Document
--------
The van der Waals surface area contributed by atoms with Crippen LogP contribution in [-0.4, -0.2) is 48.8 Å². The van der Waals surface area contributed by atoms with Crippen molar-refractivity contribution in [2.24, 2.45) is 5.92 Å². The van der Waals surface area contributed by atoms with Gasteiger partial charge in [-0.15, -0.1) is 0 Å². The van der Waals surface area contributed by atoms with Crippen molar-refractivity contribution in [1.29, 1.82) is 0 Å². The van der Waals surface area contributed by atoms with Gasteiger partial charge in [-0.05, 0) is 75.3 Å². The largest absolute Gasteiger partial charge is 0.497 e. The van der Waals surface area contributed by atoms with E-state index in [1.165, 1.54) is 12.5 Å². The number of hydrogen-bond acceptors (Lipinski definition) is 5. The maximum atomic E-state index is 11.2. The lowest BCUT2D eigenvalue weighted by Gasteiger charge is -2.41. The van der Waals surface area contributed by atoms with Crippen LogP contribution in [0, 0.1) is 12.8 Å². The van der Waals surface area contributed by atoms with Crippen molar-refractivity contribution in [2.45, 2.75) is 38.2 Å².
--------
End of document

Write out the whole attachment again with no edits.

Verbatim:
The van der Waals surface area contributed by atoms with Crippen LogP contribution in [-0.4, -0.2) is 48.8 Å². The van der Waals surface area contributed by atoms with Crippen molar-refractivity contribution in [2.24, 2.45) is 5.92 Å². The van der Waals surface area contributed by atoms with Gasteiger partial charge in [-0.15, -0.1) is 0 Å². The van der Waals surface area contributed by atoms with Crippen molar-refractivity contribution in [1.29, 1.82) is 0 Å². The van der Waals surface area contributed by atoms with Gasteiger partial charge in [-0.05, 0) is 75.3 Å². The largest absolute Gasteiger partial charge is 0.497 e. The van der Waals surface area contributed by atoms with E-state index in [1.165, 1.54) is 12.5 Å². The number of hydrogen-bond acceptors (Lipinski definition) is 5. The maximum atomic E-state index is 11.2. The lowest BCUT2D eigenvalue weighted by Gasteiger charge is -2.41. The van der Waals surface area contributed by atoms with Crippen LogP contribution in [0, 0.1) is 12.8 Å². The van der Waals surface area contributed by atoms with Crippen molar-refractivity contribution in [2.45, 2.75) is 38.2 Å².